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Old 09-23-2019, 12:37 PM   #1
City: Anacortes
Country: USA
Join Date: Nov 2012
Posts: 750
Window rot.

Full disclosure, Iíve been aware that Iíve had both window leakage and knew the wood under the wallpaper was soft for about 3 years now and progressing. On Saturday, this projects number finally came into rotation.

Peeling back the wallpaper, eeewwwwwwww. Multi master scraper and the really wet stuff is out. This was plywood bonded to a thin layer of glass then gel coat on the outside. I donít want to use the scraper as I get towards good wood as Iím afraid Iíll upset the gelcoat if I get too aggressive. So I think next week Iíll ďsandĒ the rest of the wood out with a rough flat carbide blade on the multi master.

If anyone can think of a better method, feel free to suggest.

The window will have to come out and runs about 7 feet into the aft cabin. Some investigation suggests this is the only bad spot.

Also, stopped by Edensaw and found some nice Myrtlewood. When the nasty part gets done, the Myrtle will become the countertop in this head.

Let the winter project list begin!

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Old 09-23-2019, 12:38 PM   #2
City: Anacortes
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And the Myrtle...Click image for larger version

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Old 09-23-2019, 12:48 PM   #3
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I have a right angle drill that I use for grinding. I use 3M Green Corps Roloc Discs, 3'' - 50 Grit DISC ROLOC 50GR 3 25/BX GREEN on the drill. With the right angle drill I can have very good control of the drill and the grinding is easy to control without going to far. I have used this for several hundred fiberglass repairs. It would probably grind out your bad wood without going through the fiberglass. Then I would trim the interior wood to fit and glue it in with thickened epoxy.
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Old 09-23-2019, 02:07 PM   #4
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When you decide to stop, getting close to the thin layer of FG, or well into solid wood, think about applying CPES before any thicker epoxy, to be sure the rot is stopped.
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Old 09-23-2019, 02:31 PM   #5
City: Clearwater, FL
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I'd get it as thin as I could easily, treat it with a thinned epoxy that can soak in, and go from there. When I put the plywood back I'd probably butter both it and the glass shell with thickened epoxy, which should accommodate the minor variation. I wouldn't leave any mush, but I also wouldn't risk cracking the gel or breaking through over thin bits of good wood.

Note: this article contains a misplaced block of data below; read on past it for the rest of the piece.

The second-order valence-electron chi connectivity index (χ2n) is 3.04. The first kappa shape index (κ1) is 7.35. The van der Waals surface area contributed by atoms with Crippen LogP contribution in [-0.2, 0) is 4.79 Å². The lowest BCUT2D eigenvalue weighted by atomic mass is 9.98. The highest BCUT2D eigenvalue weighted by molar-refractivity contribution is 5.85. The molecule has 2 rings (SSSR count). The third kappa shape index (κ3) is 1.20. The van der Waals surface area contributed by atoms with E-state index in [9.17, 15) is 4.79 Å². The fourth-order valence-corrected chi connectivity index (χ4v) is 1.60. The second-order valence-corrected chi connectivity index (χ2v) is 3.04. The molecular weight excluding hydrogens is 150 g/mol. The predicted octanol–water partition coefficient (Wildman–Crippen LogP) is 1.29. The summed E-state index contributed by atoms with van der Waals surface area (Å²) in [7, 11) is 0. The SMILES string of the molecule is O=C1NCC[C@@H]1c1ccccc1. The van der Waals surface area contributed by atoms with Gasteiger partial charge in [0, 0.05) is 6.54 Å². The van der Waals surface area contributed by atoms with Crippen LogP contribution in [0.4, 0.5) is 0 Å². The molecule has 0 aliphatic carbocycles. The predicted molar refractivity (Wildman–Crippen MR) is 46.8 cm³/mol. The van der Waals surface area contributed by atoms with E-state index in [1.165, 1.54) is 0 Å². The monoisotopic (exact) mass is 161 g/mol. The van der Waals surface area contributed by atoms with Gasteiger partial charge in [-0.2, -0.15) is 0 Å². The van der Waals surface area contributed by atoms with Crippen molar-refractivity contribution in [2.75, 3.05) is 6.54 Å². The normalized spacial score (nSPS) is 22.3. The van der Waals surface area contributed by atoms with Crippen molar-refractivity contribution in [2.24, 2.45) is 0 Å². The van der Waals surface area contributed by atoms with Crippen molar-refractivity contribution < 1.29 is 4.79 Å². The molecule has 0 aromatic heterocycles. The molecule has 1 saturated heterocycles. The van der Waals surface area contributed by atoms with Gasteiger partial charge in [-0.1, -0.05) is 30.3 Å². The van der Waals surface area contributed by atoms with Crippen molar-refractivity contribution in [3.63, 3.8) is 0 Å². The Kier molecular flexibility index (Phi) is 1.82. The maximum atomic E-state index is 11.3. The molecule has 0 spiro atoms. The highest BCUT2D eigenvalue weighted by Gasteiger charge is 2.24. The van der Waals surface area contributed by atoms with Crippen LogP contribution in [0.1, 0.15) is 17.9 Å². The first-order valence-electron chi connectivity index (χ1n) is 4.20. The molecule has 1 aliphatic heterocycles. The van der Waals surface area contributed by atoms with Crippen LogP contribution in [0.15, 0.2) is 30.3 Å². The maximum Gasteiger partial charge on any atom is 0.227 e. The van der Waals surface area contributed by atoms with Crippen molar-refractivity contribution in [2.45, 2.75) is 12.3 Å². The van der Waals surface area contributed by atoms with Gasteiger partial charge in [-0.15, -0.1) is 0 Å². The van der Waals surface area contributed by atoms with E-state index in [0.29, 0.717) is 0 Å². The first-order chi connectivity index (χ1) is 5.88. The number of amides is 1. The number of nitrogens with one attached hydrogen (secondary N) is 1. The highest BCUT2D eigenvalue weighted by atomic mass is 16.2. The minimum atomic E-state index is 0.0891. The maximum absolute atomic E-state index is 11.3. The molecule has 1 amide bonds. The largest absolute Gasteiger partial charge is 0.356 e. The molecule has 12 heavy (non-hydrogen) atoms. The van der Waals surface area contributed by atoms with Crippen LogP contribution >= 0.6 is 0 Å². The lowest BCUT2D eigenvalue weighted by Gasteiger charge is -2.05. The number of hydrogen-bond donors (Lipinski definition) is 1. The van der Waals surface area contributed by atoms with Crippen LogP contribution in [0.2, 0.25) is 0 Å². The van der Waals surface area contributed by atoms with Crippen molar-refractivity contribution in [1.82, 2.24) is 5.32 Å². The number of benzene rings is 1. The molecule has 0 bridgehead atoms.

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Old 09-23-2019, 02:41 PM   #6
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We have the just completed a version of this on our 1963 Willard 36' motorsailor. We were going for the fuel tank solution and exposed similar situations on removing the salon interior. We wanted to not do all the interior wood and also not worry about leaking. We decided to isolate the window mounting from the wood/glass sandwich construction of the cabin with ring of Coosa board epoxied to the exterior glass layer. When we get the pre-rainy season critical path items done we can work on the interior skin.

We took the interior clamp ring off, marked a line about 2" away from the window all four sides.Then the window came out and we cut through the plywood and in our case an internal layer of resin and glass to the inside of the skin. We used a Fein saw, vacuum and ear protection. Then we went at it with chisels, carbide scrapers and effort till we had NO wood within 2" of the opening. Trish mixed a slow cure WEST and structural fiber adhesive that I spread on the shaped Coosa corners and pre-cut Coosa strips around the window opening. When this cured we trimmed/scraped as necessary, scraped old caulk and adhesive off the window, filled the recess in the extrusion with butyl tape, put butyl tape on the flange and carefully put it in the opening. Our windows are 81" long and fit tightly in fore and aft at the same time they had large gaps in the lower corners. We believe these are replacement windows from the 80's. We installed the clamp ring to put the squeeze on the flange butyl. Then we removed the clamp and packed the aluminum to epoxy/Coosa gap with more butyl tape, pushing it in with tongue depressor/mixing sticks. Where we could not get butyl tape in, we filled in with gun grade DAP Butyl-Flex. Then we used plastic parallel sided shims under the aluminum window clamp for its final installation. We trimmed the excess butyl around the exterior aluminum frame and caulked to the exterior cabin side with 3M Fast Cure UV 4000. so far, so well.
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Old 09-23-2019, 03:00 PM   #7
City: Anacortes
Country: USA
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You guys are all doing it right! I love CPES, will use it to stabilize the remaining old wood and on the new too. Love the work to create an epoxy plug around the sealing faces, not sure if Iíll go that far now or wait until I replace all of my aging windows, which is probably next year. Iím in covered moorage, so I have some flexibility.

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